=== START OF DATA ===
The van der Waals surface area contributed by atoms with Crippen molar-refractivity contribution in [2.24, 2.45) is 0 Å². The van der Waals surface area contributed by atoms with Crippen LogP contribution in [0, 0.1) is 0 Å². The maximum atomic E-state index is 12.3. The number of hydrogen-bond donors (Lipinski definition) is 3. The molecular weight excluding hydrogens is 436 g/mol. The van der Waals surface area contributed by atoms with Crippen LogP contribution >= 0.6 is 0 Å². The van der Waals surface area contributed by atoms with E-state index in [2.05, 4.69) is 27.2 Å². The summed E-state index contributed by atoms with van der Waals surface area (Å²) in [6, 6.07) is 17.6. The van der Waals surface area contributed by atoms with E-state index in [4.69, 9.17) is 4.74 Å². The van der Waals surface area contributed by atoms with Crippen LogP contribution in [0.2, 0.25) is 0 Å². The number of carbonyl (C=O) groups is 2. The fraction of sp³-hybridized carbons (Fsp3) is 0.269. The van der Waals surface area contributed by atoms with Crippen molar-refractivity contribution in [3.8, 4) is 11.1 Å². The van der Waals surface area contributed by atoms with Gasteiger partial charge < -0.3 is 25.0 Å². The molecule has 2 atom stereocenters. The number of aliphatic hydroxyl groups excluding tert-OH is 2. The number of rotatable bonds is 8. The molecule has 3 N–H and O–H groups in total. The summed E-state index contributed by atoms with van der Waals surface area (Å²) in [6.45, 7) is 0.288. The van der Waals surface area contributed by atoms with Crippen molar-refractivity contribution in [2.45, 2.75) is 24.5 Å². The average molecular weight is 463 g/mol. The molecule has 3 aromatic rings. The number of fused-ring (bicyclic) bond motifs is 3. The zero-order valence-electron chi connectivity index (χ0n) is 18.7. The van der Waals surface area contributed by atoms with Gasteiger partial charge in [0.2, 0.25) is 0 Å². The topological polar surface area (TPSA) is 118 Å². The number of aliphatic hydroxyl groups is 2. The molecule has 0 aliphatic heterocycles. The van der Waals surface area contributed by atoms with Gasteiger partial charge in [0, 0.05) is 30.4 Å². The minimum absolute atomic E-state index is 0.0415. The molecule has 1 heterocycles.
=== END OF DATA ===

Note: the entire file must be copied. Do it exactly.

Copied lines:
The van der Waals surface area contributed by atoms with Crippen molar-refractivity contribution in [2.24, 2.45) is 0 Å². The van der Waals surface area contributed by atoms with Crippen LogP contribution in [0, 0.1) is 0 Å². The maximum atomic E-state index is 12.3. The number of hydrogen-bond donors (Lipinski definition) is 3. The molecular weight excluding hydrogens is 436 g/mol. The van der Waals surface area contributed by atoms with Crippen LogP contribution >= 0.6 is 0 Å². The van der Waals surface area contributed by atoms with E-state index in [2.05, 4.69) is 27.2 Å². The summed E-state index contributed by atoms with van der Waals surface area (Å²) in [6, 6.07) is 17.6. The van der Waals surface area contributed by atoms with E-state index in [4.69, 9.17) is 4.74 Å². The van der Waals surface area contributed by atoms with Crippen LogP contribution in [0.2, 0.25) is 0 Å². The number of carbonyl (C=O) groups is 2. The fraction of sp³-hybridized carbons (Fsp3) is 0.269. The van der Waals surface area contributed by atoms with Crippen molar-refractivity contribution in [3.8, 4) is 11.1 Å². The van der Waals surface area contributed by atoms with Gasteiger partial charge < -0.3 is 25.0 Å². The molecule has 2 atom stereocenters. The number of aliphatic hydroxyl groups excluding tert-OH is 2. The number of rotatable bonds is 8. The molecule has 3 N–H and O–H groups in total. The summed E-state index contributed by atoms with van der Waals surface area (Å²) in [6.45, 7) is 0.288. The van der Waals surface area contributed by atoms with Crippen molar-refractivity contribution in [2.45, 2.75) is 24.5 Å². The average molecular weight is 463 g/mol. The molecule has 3 aromatic rings. The number of fused-ring (bicyclic) bond motifs is 3. The zero-order valence-electron chi connectivity index (χ0n) is 18.7. The van der Waals surface area contributed by atoms with Gasteiger partial charge in [0.2, 0.25) is 0 Å². The topological polar surface area (TPSA) is 118 Å². The number of aliphatic hydroxyl groups is 2. The molecule has 0 aliphatic heterocycles. The van der Waals surface area contributed by atoms with Gasteiger partial charge in [0, 0.05) is 30.4 Å². The minimum absolute atomic E-state index is 0.0415. The molecule has 1 heterocycles.